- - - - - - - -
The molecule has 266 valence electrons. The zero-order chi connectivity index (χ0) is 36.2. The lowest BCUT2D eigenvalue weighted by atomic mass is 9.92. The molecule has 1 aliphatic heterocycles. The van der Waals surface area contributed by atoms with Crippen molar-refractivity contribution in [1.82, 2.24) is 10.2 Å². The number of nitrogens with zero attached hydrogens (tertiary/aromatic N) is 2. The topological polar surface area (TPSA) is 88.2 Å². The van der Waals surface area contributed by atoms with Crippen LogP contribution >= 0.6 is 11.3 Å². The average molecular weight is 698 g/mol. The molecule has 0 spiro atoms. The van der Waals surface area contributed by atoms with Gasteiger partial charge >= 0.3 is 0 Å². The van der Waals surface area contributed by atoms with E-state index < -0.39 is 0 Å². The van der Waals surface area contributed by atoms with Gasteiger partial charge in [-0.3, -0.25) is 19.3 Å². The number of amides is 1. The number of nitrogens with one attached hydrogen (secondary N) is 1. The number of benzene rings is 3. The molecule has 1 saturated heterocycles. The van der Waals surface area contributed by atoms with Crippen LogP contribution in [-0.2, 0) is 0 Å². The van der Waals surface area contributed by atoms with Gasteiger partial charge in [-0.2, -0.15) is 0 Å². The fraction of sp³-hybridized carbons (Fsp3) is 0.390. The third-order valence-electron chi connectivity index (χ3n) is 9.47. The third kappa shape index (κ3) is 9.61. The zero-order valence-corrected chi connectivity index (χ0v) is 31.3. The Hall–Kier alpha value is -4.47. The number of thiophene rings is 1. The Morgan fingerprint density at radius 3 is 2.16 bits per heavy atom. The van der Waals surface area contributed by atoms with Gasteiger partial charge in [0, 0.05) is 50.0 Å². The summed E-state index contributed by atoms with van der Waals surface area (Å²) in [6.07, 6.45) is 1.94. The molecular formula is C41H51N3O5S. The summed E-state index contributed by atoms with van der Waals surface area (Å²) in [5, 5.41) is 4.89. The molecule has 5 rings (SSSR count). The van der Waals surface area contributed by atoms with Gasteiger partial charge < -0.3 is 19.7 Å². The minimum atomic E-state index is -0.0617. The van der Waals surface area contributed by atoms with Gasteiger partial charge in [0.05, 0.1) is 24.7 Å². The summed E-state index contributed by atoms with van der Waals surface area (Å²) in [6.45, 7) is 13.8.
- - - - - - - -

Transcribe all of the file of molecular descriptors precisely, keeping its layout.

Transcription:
The molecule has 266 valence electrons. The zero-order chi connectivity index (χ0) is 36.2. The lowest BCUT2D eigenvalue weighted by atomic mass is 9.92. The molecule has 1 aliphatic heterocycles. The van der Waals surface area contributed by atoms with Crippen molar-refractivity contribution in [1.82, 2.24) is 10.2 Å². The number of nitrogens with zero attached hydrogens (tertiary/aromatic N) is 2. The topological polar surface area (TPSA) is 88.2 Å². The van der Waals surface area contributed by atoms with Crippen LogP contribution >= 0.6 is 11.3 Å². The average molecular weight is 698 g/mol. The molecule has 0 spiro atoms. The van der Waals surface area contributed by atoms with Gasteiger partial charge >= 0.3 is 0 Å². The van der Waals surface area contributed by atoms with E-state index < -0.39 is 0 Å². The van der Waals surface area contributed by atoms with Gasteiger partial charge in [-0.3, -0.25) is 19.3 Å². The number of amides is 1. The number of nitrogens with one attached hydrogen (secondary N) is 1. The number of benzene rings is 3. The molecule has 1 saturated heterocycles. The van der Waals surface area contributed by atoms with Crippen LogP contribution in [-0.2, 0) is 0 Å². The van der Waals surface area contributed by atoms with Gasteiger partial charge in [-0.2, -0.15) is 0 Å². The fraction of sp³-hybridized carbons (Fsp3) is 0.390. The third-order valence-electron chi connectivity index (χ3n) is 9.47. The third kappa shape index (κ3) is 9.61. The zero-order valence-corrected chi connectivity index (χ0v) is 31.3. The Hall–Kier alpha value is -4.47. The number of thiophene rings is 1. The Morgan fingerprint density at radius 3 is 2.16 bits per heavy atom. The van der Waals surface area contributed by atoms with Gasteiger partial charge in [0, 0.05) is 50.0 Å². The summed E-state index contributed by atoms with van der Waals surface area (Å²) in [6.07, 6.45) is 1.94. The molecular formula is C41H51N3O5S. The summed E-state index contributed by atoms with van der Waals surface area (Å²) in [5, 5.41) is 4.89. The molecule has 5 rings (SSSR count). The van der Waals surface area contributed by atoms with Gasteiger partial charge < -0.3 is 19.7 Å². The minimum atomic E-state index is -0.0617. The van der Waals surface area contributed by atoms with Gasteiger partial charge in [0.05, 0.1) is 24.7 Å². The summed E-state index contributed by atoms with van der Waals surface area (Å²) in [6.45, 7) is 13.8.